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Stroke awareness: the significance of TIAs and the window of opportunity to avoid a life-changing stroke

Posted: 28/05/2021

Stroke is a syndrome that involves neurological disturbance that lasts more than 24 hours and can be fatal. A transient ischaemic attack (also known as a TIA or mini-stroke) usually only lasts a few minutes and does not often cause permanent damage. However, it is important to be aware that a TIA can be a crucial warning sign of a future stroke – and a potential opportunity to prevent it.

Stroke is the fourth most common single cause of death in the UK and can lead to many complications. About 230 out of every 100,000 people experience their first-ever stroke every year, according to the National Institute for Health and Care Excellence (NICE). Strokes are split into ischaemic strokes (85%) which involve a blood clot that prevents blood flow to the brain, and haemorrhagic strokes (15%) which involve burst blood vessels in the brain. The latter can be deadlier, and often presents with sudden onset headache – a warning sign that might not occur during ischaemic stroke.

There are many risk factors for stroke, including:

  • a previous stroke or TIA;
  • high blood pressure;
  • age (two thirds of strokes occur in those over 65); and
  • smoking. [1]

However, strokes are not limited to older or less healthy people. About 400 childhood strokes occur every year in the UK. Andrew Marr was in his 50s and a very active runner when he suffered a stroke in January 2013, while Michael Johnson, American Olympic sprinter, suffered a stroke in September 2018 at the age of 51, following which he has campaigned for more funding of stroke research in the UK.

The warning signs of stroke are well known but worth revisiting; the American Heart Association found in October 2020 that 30% of adults younger than 45 do not know the five most common symptoms of a stroke (numbness of face, arm or leg; confusion or trouble speaking; difficulty walking, dizziness or loss of balance; trouble seeing in one or both eyes; and severe headache). The FAST assessment system (pictured below and taken from the Stroke Association) for stroke symptoms is used by ambulance services.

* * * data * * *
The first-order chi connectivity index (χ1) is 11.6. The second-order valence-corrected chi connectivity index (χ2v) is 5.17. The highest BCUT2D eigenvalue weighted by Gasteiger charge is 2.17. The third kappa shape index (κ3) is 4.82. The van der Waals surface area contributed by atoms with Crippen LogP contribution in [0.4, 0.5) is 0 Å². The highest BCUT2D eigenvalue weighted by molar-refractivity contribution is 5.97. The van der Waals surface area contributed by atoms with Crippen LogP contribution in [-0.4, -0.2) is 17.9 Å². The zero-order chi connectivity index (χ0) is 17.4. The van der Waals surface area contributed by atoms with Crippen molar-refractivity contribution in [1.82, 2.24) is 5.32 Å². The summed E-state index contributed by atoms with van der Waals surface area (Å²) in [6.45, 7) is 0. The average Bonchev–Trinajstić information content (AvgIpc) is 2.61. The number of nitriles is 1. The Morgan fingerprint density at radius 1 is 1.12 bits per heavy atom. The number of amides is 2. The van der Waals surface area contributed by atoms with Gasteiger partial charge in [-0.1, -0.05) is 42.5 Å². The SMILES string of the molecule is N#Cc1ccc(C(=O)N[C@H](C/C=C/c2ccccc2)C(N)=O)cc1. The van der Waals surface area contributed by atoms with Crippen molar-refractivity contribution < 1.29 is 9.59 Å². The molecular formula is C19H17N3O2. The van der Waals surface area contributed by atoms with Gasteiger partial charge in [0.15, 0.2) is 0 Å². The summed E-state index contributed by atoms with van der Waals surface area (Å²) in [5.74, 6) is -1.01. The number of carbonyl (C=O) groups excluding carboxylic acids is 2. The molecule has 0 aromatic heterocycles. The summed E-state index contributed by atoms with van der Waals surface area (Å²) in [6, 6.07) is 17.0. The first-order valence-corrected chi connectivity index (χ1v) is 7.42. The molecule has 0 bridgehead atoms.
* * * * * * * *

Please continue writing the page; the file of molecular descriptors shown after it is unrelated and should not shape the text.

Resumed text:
Identifying a TIA

TIAs often occur days or even hours before a stroke. It is vital to get assessed promptly for stroke risk factors if a person has briefly suffered stroke symptoms or if it is suspected that they or someone they know has suffered a TIA.

In the acute phase, the symptoms are indistinguishable from stroke and include facial paralysis, slurred speech and loss of vision. With a TIA, the FAST guidelines still apply, and the patient should have neurological assessment without delay in an emergency department or TIA clinic.

The significance of TIAs – why is it so important to identify them correctly?

Following a TIA, intervention may prevent a future stroke and irreversible neurological injury. Investigations that should take place following a TIA may include:

  • neurological assessment, usually in a TIA clinic;
  • MRI scan to determine the territory of ischaemia or detect haemorrhage;
  • CT brain scan where an alternative diagnosis is suspected; and
  • carotid ultrasound imaging to look for blockages in the arteries to the brain. [2]

Depending on the findings from the investigations, prevention of stroke may include:

  • surgery, including carotid surgery or stents (tiny tubes placed into an artery or vein);
  • lifestyle changes, such as adopting healthier lifestyle habits; and
  • medication such as anti-cholesterol drugs and/or aspirin.

Taking aspirin after ‘warning symptoms’ appear can reduce the risk of stroke. Professor Peter Rothwell, clinical neurologist of Oxford University, corroborates this and has stated that ‘immediate treatment with aspirin can substantially reduce the risk and severity of early recurrent stroke.' [3]